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Wednesday: What’s Hot on CanLII

Each Wednesday we tell you which three English-language cases and which French-language case have been the most viewed on CanLII and we give you a small sense of what the cases are about.

For this last week:

  1. R v Murphy 2013 CanLII 40807 (NL PC)

    1. The accused was charged with the offence of parking in a crosswalk, contrary to section 144(e) of the Highway Traffic Act. As a result of the events which followed the alleged parking in the crosswalk, he was also charged with offences under the Criminal Code of causing a disturbance and resisting arrest. I have come to the conclusion that the accused ought to be acquitted of the three charges, and the within constitute my reasons for having come to that conclusion. I will discuss the evidence first, before putting it in the context of the law, including legislation and jurisprudence.

    2. Since almost all of the interaction between the accused and Constable Janes was video recorded, and most of that was itself also audio recorded, there is little dispute about the facts. . . .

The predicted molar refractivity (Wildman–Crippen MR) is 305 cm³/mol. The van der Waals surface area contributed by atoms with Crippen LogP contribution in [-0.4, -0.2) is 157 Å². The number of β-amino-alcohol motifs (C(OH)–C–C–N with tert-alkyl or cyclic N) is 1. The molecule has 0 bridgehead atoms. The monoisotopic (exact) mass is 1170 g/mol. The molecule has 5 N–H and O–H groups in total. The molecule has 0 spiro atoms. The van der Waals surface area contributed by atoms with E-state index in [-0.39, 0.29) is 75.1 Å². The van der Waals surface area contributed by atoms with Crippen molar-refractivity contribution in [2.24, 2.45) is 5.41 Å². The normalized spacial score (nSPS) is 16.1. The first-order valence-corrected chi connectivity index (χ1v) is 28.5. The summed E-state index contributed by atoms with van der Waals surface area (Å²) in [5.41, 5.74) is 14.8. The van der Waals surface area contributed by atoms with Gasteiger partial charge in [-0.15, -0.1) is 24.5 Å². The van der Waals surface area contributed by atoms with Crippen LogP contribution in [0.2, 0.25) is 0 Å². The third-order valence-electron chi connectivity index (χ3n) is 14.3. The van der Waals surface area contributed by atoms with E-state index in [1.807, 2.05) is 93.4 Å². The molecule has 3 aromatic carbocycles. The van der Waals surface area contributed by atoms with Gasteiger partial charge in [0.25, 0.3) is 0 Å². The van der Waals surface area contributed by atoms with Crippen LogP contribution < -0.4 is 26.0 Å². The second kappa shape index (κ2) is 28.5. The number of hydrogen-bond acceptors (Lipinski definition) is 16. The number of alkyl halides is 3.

2. Grant v. The Corporation of the City of Kingston and Queen’s University 2013 ONSC 4689

    [3] The action arises out of an alleged slip and fall accident that took place on Arch Street in the City of Kingston on February 6, 2009. The Plaintiff, Ms. Grant, alleged that she slipped and fell on municipal sidewalk located in an area within the Queen’s University campus.

  3. Canadian National Railway Co. v. McKercher LLP 2013 SCC 39

    [1] Can a law firm accept a retainer to act against a current client on a matter unrelated to the client’s existing files? More specifically, can a firm bring a lawsuit against a current client on behalf of another client? If not, what remedies are available to the client whose lawyer has brought suit against it? These are the questions raised by this appeal.

The most-consulted French-language decision was Wightman c. Widdrington (Succession de) 2013 QCCA 1187

[5] L’affaire Castor Holdings Ltd. (Castor) est connue. La faillite de cette dernière en 1992 a engendré une série de poursuites judiciaires en responsabilité professionnelle à l’encontre de la firme de comptables agréés Coopers & Lybrand (Coopers) et les associés canadiens de celle-ci.

[6] Près de 100 créanciers réclament à Coopers plus de 1 milliard de dollars. Pour l’essentiel, les créanciers allèguent que Coopers a fait preuve de négligence dans ses travaux comptables. Plus particulièrement à l’occasion de ceux relatifs à la vérification des états financiers de Castor. N’eût été cette négligence, affirment-ils, ils n’auraient pas investi ou prêté les sommes réclamées.

[7] La Cour supérieure a consacré près de 12 années à l’audition de cette affaire. . . .

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